(343b) Supramolecular Oscillatory Surface Forces Drive Instabilities in Stratifying Foam Films | AIChE

(343b) Supramolecular Oscillatory Surface Forces Drive Instabilities in Stratifying Foam Films


Sharma, V. - Presenter, University of Illinois At Chicago
Xu, C., University of Illinois at Chicago
Yilixiati, S., University of Illinois at Chicago
Zhang, Y., University of Illinois at Chicago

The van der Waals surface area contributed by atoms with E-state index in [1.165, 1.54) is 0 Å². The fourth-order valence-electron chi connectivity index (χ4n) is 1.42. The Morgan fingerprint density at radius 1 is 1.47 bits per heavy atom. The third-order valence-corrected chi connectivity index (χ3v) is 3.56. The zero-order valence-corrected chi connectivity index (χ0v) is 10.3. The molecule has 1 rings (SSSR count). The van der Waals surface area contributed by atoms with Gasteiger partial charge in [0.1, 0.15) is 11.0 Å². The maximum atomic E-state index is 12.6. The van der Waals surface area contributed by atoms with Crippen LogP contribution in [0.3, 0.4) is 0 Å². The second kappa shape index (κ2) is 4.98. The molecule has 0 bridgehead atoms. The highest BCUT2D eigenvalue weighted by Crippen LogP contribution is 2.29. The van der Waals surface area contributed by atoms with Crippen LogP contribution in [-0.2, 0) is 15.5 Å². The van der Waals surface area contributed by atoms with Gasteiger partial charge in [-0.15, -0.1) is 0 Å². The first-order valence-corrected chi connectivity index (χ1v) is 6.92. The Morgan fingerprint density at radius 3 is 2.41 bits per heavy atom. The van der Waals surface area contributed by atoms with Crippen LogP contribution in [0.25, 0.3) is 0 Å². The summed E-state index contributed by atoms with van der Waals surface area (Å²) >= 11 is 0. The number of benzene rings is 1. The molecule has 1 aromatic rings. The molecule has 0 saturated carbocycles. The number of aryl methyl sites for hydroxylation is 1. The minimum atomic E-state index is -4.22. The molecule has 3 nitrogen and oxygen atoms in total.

Ultrathin films exhibit stratification due to confinement-induced structuring and layering of small molecules in simple fluids, and of supramolecular structures like micelles, lipid layers and nanoparticles in complex fluids. Stratification proceeds by the formation and growth of thinner domains at the expense of surrounding thicker film, and we characterize flows and instabilities that drive the formation of nanoscopic terraces, ridges, hills, valleys and mesas within the micellar freestanding films. The detailed mechanisms underlying stratification and various flow instabilities are still under debate, and are resolved in this contribution by addressing long-standing experimental and theoretical challenges. Thickness variations in stratifying films are visualized and analyzed using interferometry, digital imaging and optical microscopy (IDIOM) protocols, with unprecedented high spatial (thickness < 100 nm, lateral ~500 nm) and temporal resolution (< 1 ms). Using IDIOM protocols we developed recently, we characterize the shape and the growth dynamics of nanoridges and mesas that flank the expanding domains in micellar thin films. We show that topographical changes including nanoridge & mesa growth, and the overall stratification dynamics, can be described quantitatively by nonlinear thin film equation, amended with supramolecular oscillatory surface forces. Stratification typically involves the spontaneous formation and growth of thinner, darker, circular domains or thicker, brighter mesas, and mechanistically, domain expansion appears similar to hole growth in polymer films undergoing dewetting by nucleation and growth mechanism. Dewetting polymer films occasionally phase separate into thick and thin regions forming an interconnected, network-like morphology by undergoing spinodal dewetting. However, the formation of thick–thin spinodal patterns has never been reported for freestanding films. In this contribution, we also show that the thickness-dependent oscillatory contribution to free energy that arises due to confinement-induced layering of micelles can drive the formation of such thick-thin regions by undergoing a process we term as spinodal stratification.